As I began filling out the paperwork, most of the questions had to do with asking me about previous misconduct, but this had been my first time getting in trouble, so I finished it quickly. The Technical Sergeant came back, told me to go with her, and asked for my folder with the Article 15 paperwork and the evidence in it. She reviewed the paperwork, and began to explain the Article 15 process.  

“Alright, so you’ve been offered an Article 15.”

“Ok. Can I refuse it? Why do you say offer, ma’am?”

“Because as of right now that’s what it is. You have to make your elections, but you’ll talk to your attorney about that.”

“What are my elections?”

“Look right here at the AF Form 3070. You have four choices.  One of them is to let your commander know whether or not you consulted a lawyer. Next, and this is the key choice, is to decide whether to waive your right to court-martial and accept nonjudicial punishment proceedings or demand trial by court-martial in lieu of nonjudicial punishment.”

“What should I do? Should I go to court?”

“Definitely not, or at least that’s not what I recommend. If you go to court the maximum sentence goes from just losing a stripe or two with an Article 15, to spending a year in prison with the court-martial, not to mention a bad-conduct discharge.”

“I don’t want to go to jail.”

“Then don’t elect to go to court.”

“But I don’t want to just take the Article 15.”

“Accepting nonjudicial punishment proceedings doesn’t mean that you’re saying you’re guilty. It’s simply a choice of forum, and letting the commander be the judge and jury.”

“So I can still fight it?”

“Yes, you can.”

“Then I want to fight it. I read the statements and A1C Taylor lied about me underage drinking. I did not. Maybe he confused me with somebody else.”

“Do you know of anybody at the party that can attest to you not drinking that night?”

“Yes, several people saw me there and know I did not drink.”

“Ok. I will send you a response template so you can start working on your side of the story. I will also send you character statement templates, maybe your supervisor or other individuals can attest to your credibility. And lastly, a template for those individuals who were at the party to say they did not see you drinking all night. I will set you up for an appointment with your lawyer, but make sure that you have all of these items with you by the time of your appointment, we only have a couple of days.”

“Roger. I will get this and come back with everything we talked about. Thank you, ma’am!”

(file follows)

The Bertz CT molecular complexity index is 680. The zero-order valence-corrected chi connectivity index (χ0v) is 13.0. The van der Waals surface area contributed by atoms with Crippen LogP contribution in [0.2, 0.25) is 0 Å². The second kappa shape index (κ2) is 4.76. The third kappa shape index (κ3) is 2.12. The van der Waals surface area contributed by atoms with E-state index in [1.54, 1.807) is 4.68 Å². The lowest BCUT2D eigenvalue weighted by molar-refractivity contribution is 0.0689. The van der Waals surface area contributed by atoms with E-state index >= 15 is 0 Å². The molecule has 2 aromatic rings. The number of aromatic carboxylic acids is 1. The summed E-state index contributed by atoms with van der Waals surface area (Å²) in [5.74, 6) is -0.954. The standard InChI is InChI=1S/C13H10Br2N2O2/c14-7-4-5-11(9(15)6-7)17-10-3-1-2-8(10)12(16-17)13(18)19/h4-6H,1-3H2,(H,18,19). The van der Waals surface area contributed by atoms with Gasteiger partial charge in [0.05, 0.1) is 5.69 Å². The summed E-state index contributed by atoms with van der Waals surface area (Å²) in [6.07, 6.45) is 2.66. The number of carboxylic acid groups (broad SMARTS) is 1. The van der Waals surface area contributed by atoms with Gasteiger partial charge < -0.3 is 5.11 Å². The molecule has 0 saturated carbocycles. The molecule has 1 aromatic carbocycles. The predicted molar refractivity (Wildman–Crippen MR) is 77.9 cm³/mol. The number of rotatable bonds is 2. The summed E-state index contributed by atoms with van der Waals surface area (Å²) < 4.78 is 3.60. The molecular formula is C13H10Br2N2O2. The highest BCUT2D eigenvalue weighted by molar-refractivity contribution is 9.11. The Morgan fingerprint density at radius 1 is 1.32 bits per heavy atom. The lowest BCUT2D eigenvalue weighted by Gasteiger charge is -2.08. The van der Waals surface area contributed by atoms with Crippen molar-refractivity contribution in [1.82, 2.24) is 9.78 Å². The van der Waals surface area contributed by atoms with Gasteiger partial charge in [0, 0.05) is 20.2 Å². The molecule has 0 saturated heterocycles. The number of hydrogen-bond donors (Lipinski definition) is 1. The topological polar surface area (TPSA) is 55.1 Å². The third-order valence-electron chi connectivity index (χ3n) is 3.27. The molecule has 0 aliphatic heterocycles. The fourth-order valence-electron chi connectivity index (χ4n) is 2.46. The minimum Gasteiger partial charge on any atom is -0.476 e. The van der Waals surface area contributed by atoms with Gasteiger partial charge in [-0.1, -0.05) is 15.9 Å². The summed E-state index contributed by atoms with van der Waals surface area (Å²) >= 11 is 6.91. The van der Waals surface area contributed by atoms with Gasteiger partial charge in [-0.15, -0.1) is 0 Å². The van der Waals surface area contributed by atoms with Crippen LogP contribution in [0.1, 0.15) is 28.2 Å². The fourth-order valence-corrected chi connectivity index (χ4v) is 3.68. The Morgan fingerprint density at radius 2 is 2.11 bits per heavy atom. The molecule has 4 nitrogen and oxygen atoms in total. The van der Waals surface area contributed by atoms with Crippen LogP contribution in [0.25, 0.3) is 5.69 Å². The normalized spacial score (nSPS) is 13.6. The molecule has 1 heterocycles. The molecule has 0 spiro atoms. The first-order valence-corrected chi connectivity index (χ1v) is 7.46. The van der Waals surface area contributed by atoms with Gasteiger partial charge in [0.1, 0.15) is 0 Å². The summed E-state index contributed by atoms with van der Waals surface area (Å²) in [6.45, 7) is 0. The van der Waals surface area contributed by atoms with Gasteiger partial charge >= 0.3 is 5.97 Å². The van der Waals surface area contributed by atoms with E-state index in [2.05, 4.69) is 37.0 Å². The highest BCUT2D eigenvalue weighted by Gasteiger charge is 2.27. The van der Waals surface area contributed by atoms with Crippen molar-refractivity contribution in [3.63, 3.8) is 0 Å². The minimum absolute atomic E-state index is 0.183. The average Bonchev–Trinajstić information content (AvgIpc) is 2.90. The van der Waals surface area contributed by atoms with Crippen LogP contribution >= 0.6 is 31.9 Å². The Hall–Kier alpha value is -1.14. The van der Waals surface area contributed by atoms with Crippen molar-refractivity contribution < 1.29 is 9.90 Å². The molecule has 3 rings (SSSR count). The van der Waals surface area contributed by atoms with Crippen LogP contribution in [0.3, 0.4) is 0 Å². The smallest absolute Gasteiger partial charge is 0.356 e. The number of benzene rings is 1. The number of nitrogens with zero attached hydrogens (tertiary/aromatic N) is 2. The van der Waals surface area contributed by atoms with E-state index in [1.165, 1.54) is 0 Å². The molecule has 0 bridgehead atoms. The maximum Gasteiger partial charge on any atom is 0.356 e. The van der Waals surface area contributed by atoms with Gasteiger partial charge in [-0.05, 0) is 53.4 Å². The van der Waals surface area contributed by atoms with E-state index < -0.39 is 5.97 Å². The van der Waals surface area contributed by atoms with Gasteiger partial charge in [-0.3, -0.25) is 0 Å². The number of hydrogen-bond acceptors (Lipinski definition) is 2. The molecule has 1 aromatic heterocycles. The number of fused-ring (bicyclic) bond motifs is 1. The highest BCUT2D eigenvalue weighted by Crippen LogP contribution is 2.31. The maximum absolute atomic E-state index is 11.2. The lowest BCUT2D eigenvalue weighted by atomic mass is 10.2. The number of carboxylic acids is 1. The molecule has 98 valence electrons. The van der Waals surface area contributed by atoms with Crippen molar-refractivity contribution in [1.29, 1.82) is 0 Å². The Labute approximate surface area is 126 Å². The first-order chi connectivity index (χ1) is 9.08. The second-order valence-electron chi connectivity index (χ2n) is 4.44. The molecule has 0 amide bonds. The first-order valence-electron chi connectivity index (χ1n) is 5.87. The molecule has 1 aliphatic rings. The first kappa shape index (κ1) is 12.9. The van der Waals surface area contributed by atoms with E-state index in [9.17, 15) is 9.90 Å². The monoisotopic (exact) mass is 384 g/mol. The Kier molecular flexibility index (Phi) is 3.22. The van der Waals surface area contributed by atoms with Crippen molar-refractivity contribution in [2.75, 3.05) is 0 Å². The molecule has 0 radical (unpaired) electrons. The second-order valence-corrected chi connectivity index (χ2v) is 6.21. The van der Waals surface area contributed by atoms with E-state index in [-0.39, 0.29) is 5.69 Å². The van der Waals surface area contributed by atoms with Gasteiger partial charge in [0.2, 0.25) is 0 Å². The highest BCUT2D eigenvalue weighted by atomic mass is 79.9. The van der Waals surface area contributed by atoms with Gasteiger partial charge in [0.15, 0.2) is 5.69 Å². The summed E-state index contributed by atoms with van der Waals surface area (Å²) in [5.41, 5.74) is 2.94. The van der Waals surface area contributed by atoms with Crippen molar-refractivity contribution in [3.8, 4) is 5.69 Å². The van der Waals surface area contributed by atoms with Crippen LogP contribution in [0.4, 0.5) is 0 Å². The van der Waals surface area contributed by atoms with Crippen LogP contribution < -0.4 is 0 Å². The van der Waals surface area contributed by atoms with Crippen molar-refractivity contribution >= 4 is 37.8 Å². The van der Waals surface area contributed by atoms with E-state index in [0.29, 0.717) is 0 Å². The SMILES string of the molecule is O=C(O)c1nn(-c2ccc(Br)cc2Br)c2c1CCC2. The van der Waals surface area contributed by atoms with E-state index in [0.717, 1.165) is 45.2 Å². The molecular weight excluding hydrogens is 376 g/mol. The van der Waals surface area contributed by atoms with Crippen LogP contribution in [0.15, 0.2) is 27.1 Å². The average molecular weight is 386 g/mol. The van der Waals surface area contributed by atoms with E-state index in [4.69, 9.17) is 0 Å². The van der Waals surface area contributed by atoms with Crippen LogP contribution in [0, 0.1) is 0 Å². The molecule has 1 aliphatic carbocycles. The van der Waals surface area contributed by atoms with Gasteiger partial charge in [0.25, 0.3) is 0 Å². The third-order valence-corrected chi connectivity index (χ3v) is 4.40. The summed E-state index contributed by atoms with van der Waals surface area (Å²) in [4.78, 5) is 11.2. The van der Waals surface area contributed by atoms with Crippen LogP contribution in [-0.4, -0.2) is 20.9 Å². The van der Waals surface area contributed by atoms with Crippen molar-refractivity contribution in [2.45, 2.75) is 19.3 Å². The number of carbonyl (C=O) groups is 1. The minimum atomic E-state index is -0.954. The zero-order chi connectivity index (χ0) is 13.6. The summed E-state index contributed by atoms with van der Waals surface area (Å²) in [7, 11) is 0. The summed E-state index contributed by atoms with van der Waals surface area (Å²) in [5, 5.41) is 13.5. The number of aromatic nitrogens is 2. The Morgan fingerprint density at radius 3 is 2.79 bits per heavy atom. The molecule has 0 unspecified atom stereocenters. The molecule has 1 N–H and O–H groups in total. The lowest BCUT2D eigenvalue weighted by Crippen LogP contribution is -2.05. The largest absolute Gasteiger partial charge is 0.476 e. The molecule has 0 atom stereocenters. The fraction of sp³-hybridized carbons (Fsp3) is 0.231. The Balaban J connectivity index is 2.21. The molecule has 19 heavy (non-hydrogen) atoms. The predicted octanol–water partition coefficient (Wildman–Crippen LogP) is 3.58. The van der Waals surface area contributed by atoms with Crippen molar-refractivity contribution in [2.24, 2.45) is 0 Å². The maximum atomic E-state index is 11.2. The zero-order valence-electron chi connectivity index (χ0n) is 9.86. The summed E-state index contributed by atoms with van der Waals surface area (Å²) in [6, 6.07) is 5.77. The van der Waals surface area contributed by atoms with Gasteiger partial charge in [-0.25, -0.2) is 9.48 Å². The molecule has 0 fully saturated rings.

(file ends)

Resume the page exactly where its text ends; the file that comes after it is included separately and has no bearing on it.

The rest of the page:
Suddenly I felt better about the whole situation. I know my commander will look at all of the evidence presented and will make the right decision, I just need to do my part.

I gathered all of the items that I needed and presented them to my attorney. He made adjustments to my response, and reviewed all documents. After my sit-down with him, I went to the First Sergeant to make my elections. I elected to say that I consulted with an attorney, hard to lie about that. Then I elected to waive my right to court-martial and accept nonjudicial punishment proceedings. I chose to attach a written presentation, and also chose a personal appearance with the commander and that it be public.

I really did not want a personal appearance, but my lawyer said that it would be good. I simply thanked the commander for considering my written matters in making his decision, and apologized for the whole situation and that although I held my innocence, I should have known better than to be there in the first place. I walked out of the office, and waited to hear what the commander would decide.

I must have waited in the lobby for about an hour, with heavy anxiousness knowing that my Air Force career could be hanging in the balance. The First Sergeant came out and invited me back into the commander’s office. I stood there at attention knowing that one of two things were about to happen, I would be found guilty and possibly lose a stripe, or not guilty and somehow this process called an Article 15 would be my favorite thing in the world.

The commander finally said “Airman First Class Brandon King, I have considered the evidence, including any matters you have presented, and find that…” He took a long pause here and my heart wanted to escape my chest as he continued “…nonjudicial punishment is not appropriate or you did not commit the offense alleged. I hereby terminate these proceedings.” 

I could not believe it, I had the biggest smile in a while, and could not contain my happiness, but he continued.  

“However, you need to be smarter, Airman King. Do not put yourself in this situation again where someone can accuse you of this type of wrong doing. You’re a valuable member of our team, so make sure you practice better judgment next time.”

“Yes sir.  Thank you, sir!” Is all I could muster.